Pet Trust Primer


Those of us who think of our companion animals as family members are aware of our responsibility to these dependent creatures. It is important to ensure uninterrupted care should we become incapable of caring for them ourselves. One way to plan for that contingency is to set up something called a pet trust. To help you decide if this may work for you, here are some basic definitions and guidelines to keep in mind:

What is a Pet Trust?

A pet trust is a legally sanctioned arrangement providing for the care and maintenance of one or more companion animals in the event of a grantor’s disability or death. The “grantor” (also called a settlor or trustor in some states) is the person who creates the trust, which may take effect during a person’s lifetime or at death. Typically, a trustee will hold money in trust for the benefit of the grantor’s pets, payable to a designated caregiver(s). You can use our State Laws Chart for more details about pet trusts in your state.

Why a Pet Trust?

Trusts are legally enforceable arrangements, therefore pet owners can be assured that their directions regarding their companion animal(s) will be carried out. A trust can be very specific. For example, if your cat only likes a particular brand of food or you want your pet to visit the veterinarian four times a year, this can also be included. A trust that takes effect during the life of the pet owner can provide instructions for the care of the animal(s) in the event the pet owner becomes incapacitated (sick, injured, comatose, etc.). Since pet owners know the particular habits of their companion animals better than anyone else, they can describe the kind of care their pets should have and list the person(s) who would be willing to provide that care.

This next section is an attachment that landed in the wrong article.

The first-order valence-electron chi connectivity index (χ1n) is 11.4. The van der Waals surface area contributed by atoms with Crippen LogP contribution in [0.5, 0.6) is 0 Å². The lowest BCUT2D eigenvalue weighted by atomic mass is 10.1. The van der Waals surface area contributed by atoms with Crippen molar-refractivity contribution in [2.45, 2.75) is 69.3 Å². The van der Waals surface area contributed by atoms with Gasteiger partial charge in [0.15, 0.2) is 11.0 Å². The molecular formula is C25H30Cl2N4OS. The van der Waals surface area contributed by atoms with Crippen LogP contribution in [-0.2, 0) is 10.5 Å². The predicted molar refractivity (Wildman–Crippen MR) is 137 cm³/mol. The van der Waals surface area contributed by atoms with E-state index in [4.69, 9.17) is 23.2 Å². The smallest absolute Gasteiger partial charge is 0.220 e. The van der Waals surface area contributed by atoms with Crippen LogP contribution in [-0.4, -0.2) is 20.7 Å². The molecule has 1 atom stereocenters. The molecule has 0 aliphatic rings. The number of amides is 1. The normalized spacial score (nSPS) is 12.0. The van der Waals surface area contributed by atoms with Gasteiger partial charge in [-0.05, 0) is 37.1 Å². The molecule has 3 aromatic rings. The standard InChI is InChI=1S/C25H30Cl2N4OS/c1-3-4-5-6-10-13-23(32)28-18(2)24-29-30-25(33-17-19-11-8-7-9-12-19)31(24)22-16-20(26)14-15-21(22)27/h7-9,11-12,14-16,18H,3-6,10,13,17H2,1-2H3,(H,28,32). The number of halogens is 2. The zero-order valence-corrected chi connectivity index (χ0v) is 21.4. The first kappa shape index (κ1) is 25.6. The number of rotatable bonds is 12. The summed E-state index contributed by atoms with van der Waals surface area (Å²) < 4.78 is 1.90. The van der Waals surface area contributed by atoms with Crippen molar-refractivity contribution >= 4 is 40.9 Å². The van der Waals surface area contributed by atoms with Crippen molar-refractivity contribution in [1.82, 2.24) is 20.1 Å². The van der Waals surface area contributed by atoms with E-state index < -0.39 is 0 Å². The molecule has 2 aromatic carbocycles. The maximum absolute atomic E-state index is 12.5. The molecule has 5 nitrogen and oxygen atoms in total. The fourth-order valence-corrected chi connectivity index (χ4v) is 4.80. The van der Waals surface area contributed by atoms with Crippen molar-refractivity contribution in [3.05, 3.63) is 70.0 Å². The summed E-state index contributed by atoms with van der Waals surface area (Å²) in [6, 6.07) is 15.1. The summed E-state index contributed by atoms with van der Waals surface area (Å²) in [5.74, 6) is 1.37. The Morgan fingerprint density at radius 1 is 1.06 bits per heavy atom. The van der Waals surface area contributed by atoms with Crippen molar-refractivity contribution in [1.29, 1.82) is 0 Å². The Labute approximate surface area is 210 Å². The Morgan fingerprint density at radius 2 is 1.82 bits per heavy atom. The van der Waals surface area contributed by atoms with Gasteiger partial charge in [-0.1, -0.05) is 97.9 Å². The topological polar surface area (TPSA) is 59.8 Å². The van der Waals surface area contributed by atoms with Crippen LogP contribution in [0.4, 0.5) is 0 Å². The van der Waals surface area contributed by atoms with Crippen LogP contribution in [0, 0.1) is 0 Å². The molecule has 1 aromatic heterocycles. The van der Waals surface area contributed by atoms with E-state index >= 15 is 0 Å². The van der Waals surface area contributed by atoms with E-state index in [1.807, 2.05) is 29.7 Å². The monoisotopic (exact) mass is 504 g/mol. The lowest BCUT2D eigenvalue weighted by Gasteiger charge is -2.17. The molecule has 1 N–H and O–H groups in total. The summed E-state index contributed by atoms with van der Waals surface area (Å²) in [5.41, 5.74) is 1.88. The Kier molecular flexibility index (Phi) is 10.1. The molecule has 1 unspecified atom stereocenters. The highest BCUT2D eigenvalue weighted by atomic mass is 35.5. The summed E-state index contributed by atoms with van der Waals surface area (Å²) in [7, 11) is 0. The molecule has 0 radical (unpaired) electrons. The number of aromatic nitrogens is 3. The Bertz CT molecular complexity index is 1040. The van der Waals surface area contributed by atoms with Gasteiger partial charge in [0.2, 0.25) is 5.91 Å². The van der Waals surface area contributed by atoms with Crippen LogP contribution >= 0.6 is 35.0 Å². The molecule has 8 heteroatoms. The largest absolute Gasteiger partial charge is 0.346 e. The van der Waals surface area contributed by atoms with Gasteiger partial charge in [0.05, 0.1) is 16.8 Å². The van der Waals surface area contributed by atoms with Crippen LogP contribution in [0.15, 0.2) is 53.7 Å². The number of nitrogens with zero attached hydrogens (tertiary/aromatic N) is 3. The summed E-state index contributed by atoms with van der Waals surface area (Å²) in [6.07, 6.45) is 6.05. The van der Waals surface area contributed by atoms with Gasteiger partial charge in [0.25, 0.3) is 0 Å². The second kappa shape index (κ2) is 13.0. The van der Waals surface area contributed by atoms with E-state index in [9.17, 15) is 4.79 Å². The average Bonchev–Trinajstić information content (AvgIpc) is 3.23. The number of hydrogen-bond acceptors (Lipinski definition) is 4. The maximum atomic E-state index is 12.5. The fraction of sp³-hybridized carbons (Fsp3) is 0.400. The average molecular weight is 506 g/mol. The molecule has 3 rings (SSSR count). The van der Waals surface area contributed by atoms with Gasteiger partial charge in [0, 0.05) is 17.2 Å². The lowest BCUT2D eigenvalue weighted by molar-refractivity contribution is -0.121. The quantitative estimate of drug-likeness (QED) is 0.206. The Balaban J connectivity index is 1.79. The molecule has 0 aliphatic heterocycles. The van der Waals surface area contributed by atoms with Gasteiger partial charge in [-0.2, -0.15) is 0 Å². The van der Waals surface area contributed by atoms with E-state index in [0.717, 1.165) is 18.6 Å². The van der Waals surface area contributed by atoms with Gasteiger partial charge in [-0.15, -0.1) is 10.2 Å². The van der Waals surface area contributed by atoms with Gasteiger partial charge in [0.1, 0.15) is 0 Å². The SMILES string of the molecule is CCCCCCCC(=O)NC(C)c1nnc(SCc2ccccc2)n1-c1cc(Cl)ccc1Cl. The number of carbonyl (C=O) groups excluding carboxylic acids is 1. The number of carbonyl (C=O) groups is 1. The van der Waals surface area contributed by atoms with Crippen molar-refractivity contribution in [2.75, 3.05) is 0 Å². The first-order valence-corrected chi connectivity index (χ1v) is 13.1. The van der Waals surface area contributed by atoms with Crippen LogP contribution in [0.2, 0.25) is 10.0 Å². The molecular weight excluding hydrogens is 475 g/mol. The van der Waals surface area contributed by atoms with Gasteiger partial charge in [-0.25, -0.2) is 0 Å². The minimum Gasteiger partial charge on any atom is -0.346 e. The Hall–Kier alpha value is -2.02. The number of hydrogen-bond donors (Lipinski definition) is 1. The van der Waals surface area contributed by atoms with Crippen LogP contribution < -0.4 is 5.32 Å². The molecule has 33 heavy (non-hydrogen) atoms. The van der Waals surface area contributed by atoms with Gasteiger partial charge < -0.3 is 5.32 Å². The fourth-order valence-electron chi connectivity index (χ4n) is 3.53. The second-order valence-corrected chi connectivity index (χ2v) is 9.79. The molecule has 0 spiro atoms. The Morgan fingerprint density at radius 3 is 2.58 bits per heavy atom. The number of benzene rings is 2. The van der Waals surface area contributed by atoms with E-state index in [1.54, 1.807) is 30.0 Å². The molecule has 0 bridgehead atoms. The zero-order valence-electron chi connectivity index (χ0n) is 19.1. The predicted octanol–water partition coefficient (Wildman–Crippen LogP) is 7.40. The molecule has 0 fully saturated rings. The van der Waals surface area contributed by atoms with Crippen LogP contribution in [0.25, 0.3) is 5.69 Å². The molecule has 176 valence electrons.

Do Your Homework

In addition to providing the name and address of a trustee and successor trustee, a caregiver and successor caregiver, you will be asked to provide enough information to:

  • Identify your pets through photos, microchips, DNA samples, or alternatively, by describing your pet as a “class”—in other words, as “the pet(s) owned by you at the time of your illness/death.”
  • Describe in detail your pet’s standard of living and care.
  • Require regular inspections of your pet(s) by the trustee, if desired.
  • Determine the amount of funds needed to adequately cover the expenses for your pet’s care (generally, this amount cannot exceed what may reasonably be required given your pet’s standard of living) and specify how the funds should be distributed to the caregiver.
  • Determine the amount of funds needed to adequately cover the expenses of administering the pet trust.
  • Designate a remainder beneficiary in the event the funds in the pet trust are not exhausted.
  • Provide instructions for the final disposition of your pet (for example, burial or cremation.)

See our State Laws Chart for more details on pet trusts in your state.